Paul commented on the situation during a speech Monday to a Kentucky Chamber business summit in Louisville.
The Kentucky Republican spoke out against transporting the children to Fort Knox. He says they should be treated humanely until being returned to their home countries.
Pentagon spokesman Lt. Col. Tom Crosson says Fort Knox was on a short list of potential military sites to house the children.
Crosson says it was determined that Fort Knox won't be available until at least September due to ROTC training at the post.
The Border Patrol says more than 57,000 unaccompanied children have been apprehended since October. Three-fourths of them are from Honduras, Guatemala and El Salvador.
Republican efforts to win control of the Kentucky House got a boost from a national figure Saturday.
The incoming U.S. House Majority Leader, Kevin McCarthy, was in Bowling Green to raise money for the Republican Party of Kentucky House Trust. McCarthy visited the commonwealth at the request of the state’s 2nd District Congressman, Brett Guthrie of Warren County.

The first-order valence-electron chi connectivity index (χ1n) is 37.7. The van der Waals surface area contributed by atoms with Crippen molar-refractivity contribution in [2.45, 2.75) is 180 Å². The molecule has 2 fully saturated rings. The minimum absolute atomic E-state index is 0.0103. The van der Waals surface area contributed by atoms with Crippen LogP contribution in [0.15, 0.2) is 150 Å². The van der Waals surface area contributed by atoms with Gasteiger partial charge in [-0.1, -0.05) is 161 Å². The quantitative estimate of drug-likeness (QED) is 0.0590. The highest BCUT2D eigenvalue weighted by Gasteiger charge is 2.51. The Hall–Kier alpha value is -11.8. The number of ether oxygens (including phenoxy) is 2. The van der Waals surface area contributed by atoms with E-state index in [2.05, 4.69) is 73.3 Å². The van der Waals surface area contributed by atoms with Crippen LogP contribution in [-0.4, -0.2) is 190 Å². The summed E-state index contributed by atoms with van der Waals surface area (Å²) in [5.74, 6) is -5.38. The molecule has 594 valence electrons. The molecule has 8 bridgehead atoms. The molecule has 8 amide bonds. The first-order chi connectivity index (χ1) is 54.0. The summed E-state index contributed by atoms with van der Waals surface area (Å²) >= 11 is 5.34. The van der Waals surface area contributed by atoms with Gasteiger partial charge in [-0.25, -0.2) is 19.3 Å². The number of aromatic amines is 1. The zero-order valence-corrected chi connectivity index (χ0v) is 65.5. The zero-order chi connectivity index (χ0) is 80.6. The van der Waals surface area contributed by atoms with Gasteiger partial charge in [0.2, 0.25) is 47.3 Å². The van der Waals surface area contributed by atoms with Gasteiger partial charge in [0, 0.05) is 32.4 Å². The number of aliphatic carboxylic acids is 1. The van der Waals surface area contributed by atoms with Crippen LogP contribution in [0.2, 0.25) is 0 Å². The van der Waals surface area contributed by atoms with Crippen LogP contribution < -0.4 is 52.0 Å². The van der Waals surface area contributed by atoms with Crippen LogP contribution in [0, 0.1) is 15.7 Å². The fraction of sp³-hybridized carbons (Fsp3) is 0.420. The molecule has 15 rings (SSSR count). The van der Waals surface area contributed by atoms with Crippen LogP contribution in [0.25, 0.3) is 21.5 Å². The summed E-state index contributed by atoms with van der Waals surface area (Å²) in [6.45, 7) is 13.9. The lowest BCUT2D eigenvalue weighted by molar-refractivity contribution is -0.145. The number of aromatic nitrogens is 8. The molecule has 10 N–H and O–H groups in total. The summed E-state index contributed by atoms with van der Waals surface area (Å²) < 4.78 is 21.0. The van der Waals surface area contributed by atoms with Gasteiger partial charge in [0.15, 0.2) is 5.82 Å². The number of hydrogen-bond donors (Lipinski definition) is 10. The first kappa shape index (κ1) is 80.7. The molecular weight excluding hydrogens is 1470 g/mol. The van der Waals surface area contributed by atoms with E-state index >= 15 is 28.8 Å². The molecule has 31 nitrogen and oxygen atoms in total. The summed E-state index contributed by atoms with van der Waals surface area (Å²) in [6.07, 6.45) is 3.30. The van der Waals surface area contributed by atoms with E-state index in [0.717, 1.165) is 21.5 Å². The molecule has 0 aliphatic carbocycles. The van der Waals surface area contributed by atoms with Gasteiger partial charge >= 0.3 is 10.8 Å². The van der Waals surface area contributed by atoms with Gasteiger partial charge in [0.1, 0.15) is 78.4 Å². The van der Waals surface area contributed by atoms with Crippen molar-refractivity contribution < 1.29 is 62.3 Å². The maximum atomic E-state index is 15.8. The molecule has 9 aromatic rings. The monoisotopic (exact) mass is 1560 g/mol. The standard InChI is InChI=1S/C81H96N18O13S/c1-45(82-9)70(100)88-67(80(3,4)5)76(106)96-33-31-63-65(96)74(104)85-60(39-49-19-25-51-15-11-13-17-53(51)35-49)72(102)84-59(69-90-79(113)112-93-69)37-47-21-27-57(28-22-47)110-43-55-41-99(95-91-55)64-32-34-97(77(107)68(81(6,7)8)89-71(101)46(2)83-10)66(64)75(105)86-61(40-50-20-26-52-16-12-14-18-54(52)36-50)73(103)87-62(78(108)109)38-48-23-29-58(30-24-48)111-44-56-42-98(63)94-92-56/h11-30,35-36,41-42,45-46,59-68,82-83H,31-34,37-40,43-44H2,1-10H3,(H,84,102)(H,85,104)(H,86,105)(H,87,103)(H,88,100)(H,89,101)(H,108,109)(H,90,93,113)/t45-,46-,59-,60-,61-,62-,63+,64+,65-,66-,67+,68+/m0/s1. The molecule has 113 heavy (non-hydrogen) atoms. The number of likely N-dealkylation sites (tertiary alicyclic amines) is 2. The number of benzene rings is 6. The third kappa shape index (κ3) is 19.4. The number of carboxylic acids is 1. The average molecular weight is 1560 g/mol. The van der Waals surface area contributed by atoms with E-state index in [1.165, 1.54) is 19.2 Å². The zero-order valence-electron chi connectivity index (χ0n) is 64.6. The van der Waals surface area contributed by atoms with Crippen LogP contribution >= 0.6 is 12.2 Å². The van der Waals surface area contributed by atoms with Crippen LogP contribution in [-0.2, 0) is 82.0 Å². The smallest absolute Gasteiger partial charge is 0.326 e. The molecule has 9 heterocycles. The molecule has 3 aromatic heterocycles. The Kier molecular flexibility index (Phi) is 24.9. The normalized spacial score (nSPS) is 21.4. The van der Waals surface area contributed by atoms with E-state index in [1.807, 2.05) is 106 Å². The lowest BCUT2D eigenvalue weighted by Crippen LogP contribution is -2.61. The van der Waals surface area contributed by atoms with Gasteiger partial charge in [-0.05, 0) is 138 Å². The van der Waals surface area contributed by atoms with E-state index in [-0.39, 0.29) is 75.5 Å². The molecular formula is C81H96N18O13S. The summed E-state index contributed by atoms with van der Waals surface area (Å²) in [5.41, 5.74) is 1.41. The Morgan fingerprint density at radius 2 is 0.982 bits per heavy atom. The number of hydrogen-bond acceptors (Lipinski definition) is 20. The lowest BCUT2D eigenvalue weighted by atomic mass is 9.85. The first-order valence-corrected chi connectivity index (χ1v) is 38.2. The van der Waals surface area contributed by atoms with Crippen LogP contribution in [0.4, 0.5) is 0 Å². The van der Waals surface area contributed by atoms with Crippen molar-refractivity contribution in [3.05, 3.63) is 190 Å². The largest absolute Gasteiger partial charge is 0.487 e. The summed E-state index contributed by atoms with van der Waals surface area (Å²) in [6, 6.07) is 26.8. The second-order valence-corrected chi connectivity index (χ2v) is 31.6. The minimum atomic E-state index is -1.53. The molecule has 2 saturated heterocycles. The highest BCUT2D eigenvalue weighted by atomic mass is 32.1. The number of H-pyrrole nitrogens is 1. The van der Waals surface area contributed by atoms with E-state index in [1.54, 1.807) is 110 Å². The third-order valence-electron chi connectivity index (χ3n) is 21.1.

Speaking to reporters before the fundraiser, Rep. McCarthy said what happens in state legislatures can often trickle up to the nation's capital.
“I feel states are able to show and be a generator of ideas greater than Washington--that you can do the pilot programs,” the California Republican said. “The whole concept of welfare reform came from states. States don’t get to print more money. States have to balance a budget. States have to move forward. They carry out agencies they didn’t create.”
Democrats have controlled the Kentucky House for over 90 years, and the party’s state leaders say they will continue to hold the chamber despite the amount of GOP money being raised ahead of the November election. Republicans would have to win a net gain of five seats this fall to take control of the House.
During his visit to The Club at Olde Stone in Bowling Green, McCarthy said he agreed with Kentucky Senator Rand Paul’s recent statements about Republicans needing to expand the party’s appeal to groups that haven’t recently voted for the GOP in large numbers, such as African-Americans, Hispanics, and young people.